I sat staring out of our classroom’s four large, parallel, windows; their rich wood framing a stunning view of campus. The green lawns flourished, and the earthly colored leafs smoothly rippled by the windows in a gust of wind. In the distance, I could see teachers and students briskly walking in the dewy morning air.
“La da, la da, la de da”. Across the classroom, my professor, Mr. Oberwetter, was slicing banana bread. The potent scent of bananas was leisurely wafting through the room propelled by the slowly revolving ceiling fans. I momentarily considered abandoning my work, as my taste buds tingled in excitement; instead I returned to my assignment, gently setting my pen back into motion. Mr. Oberwetter had long been known for his peculiar personality.
Yet, undisturbed, I went on writing my in-class essay, as he turned on Marvin Gaye’s “Sexual Healing”, and danced about the room.
“La da, la da, la de da” he hummed rhythmically as his shoes smoothly gliding across the floor – the same floors they had been gliding across for some thirty-five years. It was on that first fall day that I realized Mr. Oberwetter, was officially, crazy. But I was young. It would be a long time before I would ever truly understand the importance of Mr. Oberwetter, the floors his weathered leather shoes glided across, and the long nights I would spend slaving away at his homework.
Mr. Oberwetter was a passionate writer, a poetic reader, an excellent teacher, a blatant eccentric, and a hippie. But in order to truly understand Mr. Oberwetter, you need to understand Mr. Oberwetter’s workload. He assigned at least eight books a year, rich in mythological Greek history, multiple essays per week, ungodly in-class essays, pop quizzes, monstrous tests, various projects and all kinds of other torturous assignments. His classroom could at all times second as a debate team. He constantly had circles formed, students debating, conversing, arguing, reading newspapers, discussing topics, acting out plays, watching news clips, presenting current events, and reading aloud speeches as well as books, papers, poems, songs, and articles. Each day I spent at least an hour and half within the strangely decorated classroom, equipped with several life-size cut outs of Star Wars characters, posters of motivational quotes, peace signs, tattered old band posters, and various historical maps; and each day I left with a new piece of knowledge, something to laugh about, and a long list of assignments to be completed.
Little did I know that what had begun as simple autumn afternoon, would soon change my life, and my relationship with writing forever. The previous night, I had written an essay for Mr. Oberwetter. It was a simple of account of an event that changed me as an individual. I wrote an incredibly moving piece about the death of my good friend and coach, Scott. At that point in my life, I had never spoken to anyone about his death, let alone put my feelings in writing. When it was finally my turn to present, I was timid and unprepared.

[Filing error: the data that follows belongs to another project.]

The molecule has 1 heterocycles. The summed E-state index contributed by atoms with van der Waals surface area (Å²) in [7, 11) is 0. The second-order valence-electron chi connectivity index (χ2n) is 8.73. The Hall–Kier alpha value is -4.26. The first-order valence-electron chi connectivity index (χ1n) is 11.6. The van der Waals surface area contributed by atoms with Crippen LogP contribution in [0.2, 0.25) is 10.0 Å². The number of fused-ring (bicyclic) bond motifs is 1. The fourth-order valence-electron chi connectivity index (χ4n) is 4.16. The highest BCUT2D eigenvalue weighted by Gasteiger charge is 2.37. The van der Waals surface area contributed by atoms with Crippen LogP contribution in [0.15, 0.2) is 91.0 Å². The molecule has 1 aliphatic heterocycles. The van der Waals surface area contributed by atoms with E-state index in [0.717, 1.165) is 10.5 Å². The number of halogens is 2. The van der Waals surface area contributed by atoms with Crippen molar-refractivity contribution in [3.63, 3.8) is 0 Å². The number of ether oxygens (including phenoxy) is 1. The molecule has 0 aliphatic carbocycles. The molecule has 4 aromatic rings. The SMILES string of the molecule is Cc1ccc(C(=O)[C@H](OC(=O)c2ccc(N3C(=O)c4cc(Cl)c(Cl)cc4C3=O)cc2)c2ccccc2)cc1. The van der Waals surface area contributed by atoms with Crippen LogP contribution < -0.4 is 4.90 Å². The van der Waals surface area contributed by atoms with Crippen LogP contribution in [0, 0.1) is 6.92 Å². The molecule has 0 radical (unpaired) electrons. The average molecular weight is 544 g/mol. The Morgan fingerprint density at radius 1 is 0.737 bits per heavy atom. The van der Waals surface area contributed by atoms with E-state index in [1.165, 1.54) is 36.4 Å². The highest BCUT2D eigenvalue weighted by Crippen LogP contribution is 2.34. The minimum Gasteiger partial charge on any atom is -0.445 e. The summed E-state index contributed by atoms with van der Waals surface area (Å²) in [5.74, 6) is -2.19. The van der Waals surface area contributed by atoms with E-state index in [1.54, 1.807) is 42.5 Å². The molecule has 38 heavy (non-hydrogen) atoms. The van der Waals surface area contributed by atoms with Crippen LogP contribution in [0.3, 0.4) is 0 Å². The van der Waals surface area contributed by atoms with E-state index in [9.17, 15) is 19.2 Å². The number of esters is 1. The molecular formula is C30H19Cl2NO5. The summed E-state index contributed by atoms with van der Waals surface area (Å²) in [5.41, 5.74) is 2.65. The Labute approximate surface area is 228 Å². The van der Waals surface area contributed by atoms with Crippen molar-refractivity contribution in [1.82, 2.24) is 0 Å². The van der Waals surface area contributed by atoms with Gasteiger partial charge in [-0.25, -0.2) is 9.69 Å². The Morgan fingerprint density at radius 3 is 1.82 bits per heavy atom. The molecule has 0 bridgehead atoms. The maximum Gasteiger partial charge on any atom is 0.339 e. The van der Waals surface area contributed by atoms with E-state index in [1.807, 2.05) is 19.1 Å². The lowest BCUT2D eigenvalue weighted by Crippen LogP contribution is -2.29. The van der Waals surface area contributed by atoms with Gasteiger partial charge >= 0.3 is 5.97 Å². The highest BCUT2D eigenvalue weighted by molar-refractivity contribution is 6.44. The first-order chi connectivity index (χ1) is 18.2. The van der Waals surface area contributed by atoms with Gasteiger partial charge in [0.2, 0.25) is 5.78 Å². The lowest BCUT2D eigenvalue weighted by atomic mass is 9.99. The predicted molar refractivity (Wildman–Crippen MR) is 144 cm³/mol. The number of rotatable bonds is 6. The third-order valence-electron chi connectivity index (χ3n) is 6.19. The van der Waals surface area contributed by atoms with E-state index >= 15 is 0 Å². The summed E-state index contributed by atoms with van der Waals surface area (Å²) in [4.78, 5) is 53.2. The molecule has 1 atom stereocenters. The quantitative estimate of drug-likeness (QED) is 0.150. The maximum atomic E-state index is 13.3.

“MacKenzie. . . MacKenzie it’s your turn to share” Mr. Oberwetter exclaimed. Dragging my feet as I went, I made my way to the front of the class. I reached the podium and paused, taking one last breath, in minute attempt to disappear. But as my lungs filled and emptied, I found myself still standing in my Freshman Humanities classroom, and still embracing the stare of each of my classmates. My heart beating rapidly, sweat forming at my brow, and tears threatening to leap from my eyes, I slowly began, my lip in a slight tremble. I remember wondering if people in the front row, could see my hands shake as I turned the page. Carefully chosen words rolled off my moist lips, as I finally shared my feelings of pain, of sorrow, and of confusion that I had for so long tucked away. When I had finished, I felt a deep pressure lift from my chest, and the heavy guilt I carried slip away, as a single tear rolled down my cheek. With that speech, I finally expressed myself; I finally found a way to be heard. Writing became more than an assignment, but a way to tell a story, express my feelings, cope with an experience, and captivate an audience.
Despite my stirring incident, like all freshmen, I eventually grew to resent Mr. Oberwetter. But no matter how many times I called home to complain of him, or I turned in assignments stained in tears, or stayed up all night to meet dead lines, constantly exhausting myself to satisfy his requirements, I always knew I would eventually appreciate him. Everything I have amounted to I attribute to that first fall day. The day I set aside my fears, and forged a relationship with writing that will never fade. For that I thank the greatest teacher I ever had – the wonderful, wacky, work-you-till-you-faint, Mr. Oberwetter.